The 38-star American flag celebrates Colorado as the 38th state to join the Union. It was commonly flown during the United States’ centennial celebration, and can be found in all shapes, sizes, and star patterns.
The addition of Colorado to the Union occurred on August 1, 1876. Per the Third Flag Act of 1818, stars were not officially added to the flag until the 4th of July following a state's admittance to the Union. For this reason, the 37-star flag was the official American flag in 1876, and the 38-star flag became the official flag on July 4th, 1877. However, by 1876 the country was preparing for its first centennial celebration, honoring 100 years since the signing of the Declaration of Independence. Flagmakers began producing Colorado statehood flags with 38 stars during the centennial year, even though the flag was not “official” yet. Thus, Colorado is commonly referred to as the Centennial State.
Since there was no strict regulation on how stars were placed on the canton at the time, we see 38-star examples in a variety of patterns. The 38 stars of this flag are printed in a medallion-in-square pattern. Medallion patterns became popular with Americans who wanted some variation from “row” patterns that prevailed on the previous 36 and 37 star flags. However, very few flags with this medallion-in-square star pattern are known to still exist today, even fewer with a large great star at center. The great star at the center is meant to represent Colorado in celebration of it becoming the Centennial State.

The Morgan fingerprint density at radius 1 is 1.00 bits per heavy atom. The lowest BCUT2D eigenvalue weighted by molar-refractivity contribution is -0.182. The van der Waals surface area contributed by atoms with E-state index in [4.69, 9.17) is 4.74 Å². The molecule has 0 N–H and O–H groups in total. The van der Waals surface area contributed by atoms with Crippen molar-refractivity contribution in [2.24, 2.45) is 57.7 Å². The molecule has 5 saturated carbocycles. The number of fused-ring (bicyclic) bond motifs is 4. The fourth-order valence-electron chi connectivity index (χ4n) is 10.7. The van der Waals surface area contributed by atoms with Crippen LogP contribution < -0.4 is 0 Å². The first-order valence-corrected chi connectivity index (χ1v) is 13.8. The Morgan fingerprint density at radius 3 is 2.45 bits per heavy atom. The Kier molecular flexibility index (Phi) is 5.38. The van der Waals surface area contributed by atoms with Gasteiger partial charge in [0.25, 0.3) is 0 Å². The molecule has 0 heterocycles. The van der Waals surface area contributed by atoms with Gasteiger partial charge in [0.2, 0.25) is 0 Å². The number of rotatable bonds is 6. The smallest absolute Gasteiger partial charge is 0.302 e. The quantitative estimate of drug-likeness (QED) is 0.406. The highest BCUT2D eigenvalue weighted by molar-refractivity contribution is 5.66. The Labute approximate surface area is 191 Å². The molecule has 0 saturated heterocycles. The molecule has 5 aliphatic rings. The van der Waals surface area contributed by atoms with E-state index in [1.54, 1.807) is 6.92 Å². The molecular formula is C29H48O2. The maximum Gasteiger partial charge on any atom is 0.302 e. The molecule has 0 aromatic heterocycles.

Few regulations on the production of American flags meant that even flags of the same star count could look entirely different from one another. Other 38-star flags were produced with patterns such as double medallions, variations with a great star at the center, whimsical rows, and more. The production of 38-star flags was experimental, and without strict governmental regulations, flagmakers and home seamstresses alike were at liberty to test out the configuration of the stars. This 38-star flag also features a medallion pattern, rather with three rings of stars encircling one center star of the same size and two lone “outliers” in the top left and bottom right corners.
38-stars was the official star count of American flags for 13 years until 1889 when North Dakota, South Dakota, Montana, Washington, and Idaho all got their statehood. This brought the star count up to 43. During this period of time, we see a wide variety of star patterns and flag configurations, which speaks to the craftsmanship and creativity of flagmakers across the nation.